It seems that one of the reasons the oak feels so quintessentially English, is that there are more ancient oaks in this country than in the rest of Europe (there are 115 in England that are wider than nine metres in circumference, compared to just 96 across the whole of the other European countries put together). The effects of the world wars and the long-term use of plantation forestry (the planting of fast-growing trees at the expense of slow-growing oak) in Europe are the main reasons for this.

But what exactly do we mean by ancient oaks? Just how old they are is hard to tell, although a tree is generally classed as ancient when it appears to have entered the final stage of its life, which for an oak tree is when it’s at least 400 years old. The usual method of determining a tree’s age – by counting its rings – doesn’t work as most are largely hollow, caused by a fungus called Fistulina hepatica. (Surprisingly though, these oak trees often continue to live long after their trunks have been hollowed.) The other method of calculating age is to measure the tree’s circumference, work out its radius and compare this to the average annual growth of an oak tree. It’s a method that can’t be completely relied on though, because growth speed can vary, as proved by the Major Oak in Sherwood Forest, which has been measured regularly since 1790. The other problem with measuring an ancient oak is that many have become divided into several trunks at the .

Finding these oaks is less difficult, because there are many places that, thanks to their history, have held onto their ancient trees. The most important of these are our medieval deer parks. During the 13th century, it’s possible there were more than 2,500 of these dotted around the country – every nobleman wanted at least one. They were used to keep fallow deer, and the trees provided the herds with an important source of food and shelter. There aren’t nearly so many medieval deer parks in England today, but enough have remained to protect some of the oaks that have been growing there for centuries. They now account for 34.5% of England’s ancient oaks (with a further 13% in Tudor deer parks).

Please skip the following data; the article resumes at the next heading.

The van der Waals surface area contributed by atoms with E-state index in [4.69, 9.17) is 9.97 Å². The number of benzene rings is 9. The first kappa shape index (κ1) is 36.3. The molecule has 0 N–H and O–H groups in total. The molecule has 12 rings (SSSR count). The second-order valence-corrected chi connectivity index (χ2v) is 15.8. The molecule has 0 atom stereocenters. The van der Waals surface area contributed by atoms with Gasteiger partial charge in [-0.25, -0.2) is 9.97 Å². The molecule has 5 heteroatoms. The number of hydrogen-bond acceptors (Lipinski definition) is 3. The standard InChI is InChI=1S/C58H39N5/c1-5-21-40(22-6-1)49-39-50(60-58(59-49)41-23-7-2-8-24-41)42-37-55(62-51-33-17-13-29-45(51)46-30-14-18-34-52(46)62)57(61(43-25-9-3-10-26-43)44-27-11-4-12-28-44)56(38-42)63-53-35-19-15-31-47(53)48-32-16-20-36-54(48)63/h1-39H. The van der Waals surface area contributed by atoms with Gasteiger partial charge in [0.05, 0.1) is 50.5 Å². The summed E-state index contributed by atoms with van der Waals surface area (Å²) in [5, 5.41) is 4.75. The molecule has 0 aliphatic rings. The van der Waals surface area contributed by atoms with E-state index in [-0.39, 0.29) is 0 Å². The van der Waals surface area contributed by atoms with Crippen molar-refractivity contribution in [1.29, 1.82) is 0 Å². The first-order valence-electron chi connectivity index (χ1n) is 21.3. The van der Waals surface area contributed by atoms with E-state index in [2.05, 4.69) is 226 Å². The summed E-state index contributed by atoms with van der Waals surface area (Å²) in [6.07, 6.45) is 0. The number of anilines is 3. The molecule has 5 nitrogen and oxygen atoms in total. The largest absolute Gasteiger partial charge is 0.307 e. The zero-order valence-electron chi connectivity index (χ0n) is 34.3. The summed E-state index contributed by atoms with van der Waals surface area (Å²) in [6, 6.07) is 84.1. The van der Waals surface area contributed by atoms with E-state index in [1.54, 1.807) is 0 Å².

Outside of these parks, most other ancient oaks are found in either royal forests, wooded commons or the grounds of manor houses. Royal forests, such as Sherwood Forest, were once mostly uncultivated areas of pastureland (the word ‘forest’ once simply meant an area of land that the public were excluded from and, in fact, has nothing to do with trees), used by the king for hunting. Very few remain now, and those that do are often much more heavily planted, with their oak trees cut down or at risk from overcrowding. Only 20 of the remaining 44 royal forests are home to ancient oaks, and are where just 7.3% (and a further 4.6% in chases – areas given to noblemen for hunting) of the current population grow.

Wooded commons, on the other hand, were generally areas that the public did have access to. As a result, the trees here are often pollarded – cut off from the top to provide a source of timber – and so many haven’t survived due to overuse. Those that are still standing can be recognised by their short trunks that support a mass of larger branches above (as opposed to ‘maiden’ oaks – trees that weren’t pollarded and have a normal arrangement of branches around a tall, central trunk). Just as in deer parks, the trees here were also used as shelter for animals, this time for grazing livestock, so, apart from the pollarding, the trees were left to grow. Wooded commons are now home to 6.5% of our ancient oaks.

Many of the remaining trees – 19% in fact – can be found in the grounds and estates of manor houses built before 1600. In many cases, it’s continued private ownership that has ensured the survival of these trees. 

Protecting our ancient oaks

Oak trees support more life than any other species. They’re especially important to invertebrates and epiphytes (mosses, lichens, ferns and fungi), which in turn feed birds and other animals. It’s one of the reasons that the conservation of our ancient oaks is so important. The other, of course, is their historical importance; in Farjon’s words, they’re “monuments to our past”.

Sadly, they’re still threatened. Since the early 20th century, the planting of fast-growing forests to provide timber has been one of the biggest causes for concern. Recently though, there’s been a shift in woodland management towards preserving them, now that we better understand their importance. Nowadays, ploughing too close to their roots and keeping livestock nearby are causing a great deal of damage, as are vandalism and neglect (especially of pollarded trees, which must be continually managed so they don’t become too top heavy).

Fortunately, there are a number of people and organisations, chiefly The Woodland Trust, that are campaigning and educating on behalf of these oaks. And, at the time of his talk, Farjon was soon to advise a House of Lords committee on how best to protect them.